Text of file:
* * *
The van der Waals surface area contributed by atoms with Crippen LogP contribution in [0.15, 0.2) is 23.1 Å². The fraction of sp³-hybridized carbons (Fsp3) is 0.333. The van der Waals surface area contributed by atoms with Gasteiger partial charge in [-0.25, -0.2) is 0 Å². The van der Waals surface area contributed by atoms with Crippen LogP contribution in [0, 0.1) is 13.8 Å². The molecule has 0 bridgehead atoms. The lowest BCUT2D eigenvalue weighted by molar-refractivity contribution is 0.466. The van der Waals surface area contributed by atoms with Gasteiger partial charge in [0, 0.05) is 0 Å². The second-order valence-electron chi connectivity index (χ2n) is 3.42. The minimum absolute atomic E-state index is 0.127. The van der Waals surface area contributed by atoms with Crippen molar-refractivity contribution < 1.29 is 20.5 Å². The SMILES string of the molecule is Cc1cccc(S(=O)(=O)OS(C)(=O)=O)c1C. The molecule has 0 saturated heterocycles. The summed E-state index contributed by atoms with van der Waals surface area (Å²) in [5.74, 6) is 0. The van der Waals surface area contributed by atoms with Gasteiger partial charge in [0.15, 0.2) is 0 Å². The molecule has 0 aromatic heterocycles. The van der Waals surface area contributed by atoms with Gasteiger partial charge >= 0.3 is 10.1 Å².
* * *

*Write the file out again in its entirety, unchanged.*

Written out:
The van der Waals surface area contributed by atoms with Crippen LogP contribution in [0.15, 0.2) is 23.1 Å². The fraction of sp³-hybridized carbons (Fsp3) is 0.333. The van der Waals surface area contributed by atoms with Gasteiger partial charge in [-0.25, -0.2) is 0 Å². The van der Waals surface area contributed by atoms with Crippen LogP contribution in [0, 0.1) is 13.8 Å². The molecule has 0 bridgehead atoms. The lowest BCUT2D eigenvalue weighted by molar-refractivity contribution is 0.466. The van der Waals surface area contributed by atoms with Gasteiger partial charge in [0, 0.05) is 0 Å². The second-order valence-electron chi connectivity index (χ2n) is 3.42. The minimum absolute atomic E-state index is 0.127. The van der Waals surface area contributed by atoms with Crippen molar-refractivity contribution < 1.29 is 20.5 Å². The SMILES string of the molecule is Cc1cccc(S(=O)(=O)OS(C)(=O)=O)c1C. The molecule has 0 saturated heterocycles. The summed E-state index contributed by atoms with van der Waals surface area (Å²) in [5.74, 6) is 0. The van der Waals surface area contributed by atoms with Gasteiger partial charge in [0.15, 0.2) is 0 Å². The molecule has 0 aromatic heterocycles. The van der Waals surface area contributed by atoms with Gasteiger partial charge >= 0.3 is 10.1 Å².